Remembering to be a kid is a huge part of rock. The Who made an anthem out of it. Kurt Cobain had a ‘k’ tattooed on his arm. Kids know what’s up, largely because they don’t know what ‘up’ is yet. Tilly and the Wall’s guitarist Derek Presnall elaborates, “People tend to focus on the cheery aspects of children. But there’s also a real beautiful, sad, dark quality to kids, too. Not like a depressing, crying aspect, but a deep purple one. Because things aren’t as layered, they really understand more than adults do.”

Omaha’s T&TW, just about to release their third album, take pint-sized sentiments to the next level. Their band name was lifted from the title of a kid’s book. The title of their debut is even We Like Children. And later this summer, you can hear the 5-piece jam the indie-ABCs on Sesame Street. Presnall chimes back in: “We’re trying to remind ourselves as people to never forget or lose sight of what’s real.”

As for the tunes, anybody who’s dived in to the sugar-punk harmonies and heel-stomp percussion (see Jamie Williams, band’s resident tap dancer) knows that said scope on reality has only to deal with kids in spirit. Wild Like Children screams tales of disillusionment and unrequited loves, slathered in f-bombs and heartache. Likewise with follow-up Bottoms Of Barrels, “Rainbow In The Dark” could be a Bright Eyes tune, save for the female overdubs, all dressed in horns and angst, and not because they’re good buddies with Conor Oberst. Or on the dude’s label (Team Love). Rather, it’s because they know how to write good pop songs, in that sweet melody, sour soul way.

Album number three sticks to the formula, the only difference being texture. Whereas previous albums had less knobs being twiddled, their latest untitled effort is punctuated with production guru Mike Mogis. Williams’ tap fills come thundering over actual drum parts, and there’s oodles of guitar effects and bursts of keys. “Pot Kettle Black” has angular Yeah Yeah Yeahs guitars and bitchy snarl. “Blood Flowers” takes New Pornographers shape, riddled with jangly vocals, bells and tambourine shakes. Fans of the unadorned yore will appreciate acoustic opener, “Tall, Tall Grass,” a tune the band has been repeatedly working on since the band’s first EP, but couldn’t quite nail. Presnall shares, “It finally came alive. I have a personal connection to that song. It’s like the story of our band. But it’s also a love song to music. And a love song to friendship. And a love song to a lover. So I feel like it tells the story of our band, emotionally and lyrically.” Kind of exactly why they idolize the little ones in the first place.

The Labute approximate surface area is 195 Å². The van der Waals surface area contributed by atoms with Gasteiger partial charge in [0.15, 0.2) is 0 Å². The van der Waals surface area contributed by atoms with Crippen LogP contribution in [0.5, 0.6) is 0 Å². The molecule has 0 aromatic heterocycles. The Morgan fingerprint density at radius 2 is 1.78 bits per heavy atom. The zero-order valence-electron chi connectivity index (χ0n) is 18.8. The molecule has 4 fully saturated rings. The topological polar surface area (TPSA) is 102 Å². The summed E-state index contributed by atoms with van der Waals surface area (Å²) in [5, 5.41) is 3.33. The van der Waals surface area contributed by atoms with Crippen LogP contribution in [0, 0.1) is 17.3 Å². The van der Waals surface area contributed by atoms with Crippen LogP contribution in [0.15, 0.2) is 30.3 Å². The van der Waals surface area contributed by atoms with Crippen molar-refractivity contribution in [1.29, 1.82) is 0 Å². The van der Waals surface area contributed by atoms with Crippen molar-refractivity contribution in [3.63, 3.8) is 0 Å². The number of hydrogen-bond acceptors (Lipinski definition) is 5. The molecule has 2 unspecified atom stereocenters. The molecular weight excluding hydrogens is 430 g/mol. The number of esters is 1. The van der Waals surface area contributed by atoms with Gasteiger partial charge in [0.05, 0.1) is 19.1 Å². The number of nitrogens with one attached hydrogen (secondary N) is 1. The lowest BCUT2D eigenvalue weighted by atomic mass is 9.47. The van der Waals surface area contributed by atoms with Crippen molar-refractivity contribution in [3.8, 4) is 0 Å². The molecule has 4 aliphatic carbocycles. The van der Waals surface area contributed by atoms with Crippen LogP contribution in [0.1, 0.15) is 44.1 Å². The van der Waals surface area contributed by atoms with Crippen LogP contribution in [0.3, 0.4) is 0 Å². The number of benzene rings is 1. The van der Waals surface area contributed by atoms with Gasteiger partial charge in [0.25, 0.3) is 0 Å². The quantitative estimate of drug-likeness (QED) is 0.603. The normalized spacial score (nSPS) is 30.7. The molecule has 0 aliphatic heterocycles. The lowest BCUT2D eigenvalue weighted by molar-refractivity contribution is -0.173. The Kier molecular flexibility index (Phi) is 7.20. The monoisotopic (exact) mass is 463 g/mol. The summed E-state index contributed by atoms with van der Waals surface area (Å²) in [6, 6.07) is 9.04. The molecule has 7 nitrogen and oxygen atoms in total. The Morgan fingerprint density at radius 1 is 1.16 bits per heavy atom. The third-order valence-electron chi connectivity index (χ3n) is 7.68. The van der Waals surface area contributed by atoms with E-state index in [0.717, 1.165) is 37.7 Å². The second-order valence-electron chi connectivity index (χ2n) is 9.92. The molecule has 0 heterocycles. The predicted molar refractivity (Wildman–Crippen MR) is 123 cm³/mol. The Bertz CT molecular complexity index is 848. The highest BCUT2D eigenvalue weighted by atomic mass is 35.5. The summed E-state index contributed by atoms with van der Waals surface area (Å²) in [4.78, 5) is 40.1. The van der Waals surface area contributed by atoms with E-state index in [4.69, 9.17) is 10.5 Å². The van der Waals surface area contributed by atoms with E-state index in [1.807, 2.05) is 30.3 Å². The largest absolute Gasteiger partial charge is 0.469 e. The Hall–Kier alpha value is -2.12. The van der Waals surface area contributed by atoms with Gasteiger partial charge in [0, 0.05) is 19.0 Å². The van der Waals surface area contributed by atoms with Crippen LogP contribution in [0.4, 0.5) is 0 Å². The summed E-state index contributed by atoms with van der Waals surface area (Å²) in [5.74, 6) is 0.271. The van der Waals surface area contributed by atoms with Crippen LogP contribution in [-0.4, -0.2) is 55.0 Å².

—Gavin Paul, photos by Tear-n Tan

  1. Their debut was “Wild Like Children” not “We Like Children” – honest mistake, nice article.


  2. Not to mention they’re pretty much the nicest people ever! I couldn’t find it anywhere on their website about Jamie (tap dancer… Yeah, I know a tap dancer! Amazing!) and Derek (guitarist) being married. I know it’s lame, but I’m pretty sure I’d subscribe to your magazine if you did an article regarding this. ::HINT:: :)

    I know this is an odd request, but my fiance and I talked to them before one of their shows about their wedding and I haven’t found anything about this. Feel free to email me regarding this. Thanks!


  3. You’re right — they all are the nicest people ever. FYI, Jamie & Derek got married in August 2006 in Omaha, and their friends in the band Of Montreal played at their wedding.

    Nice review of the new CD, “O.” I agree with the review, and think it’s their best CD yet.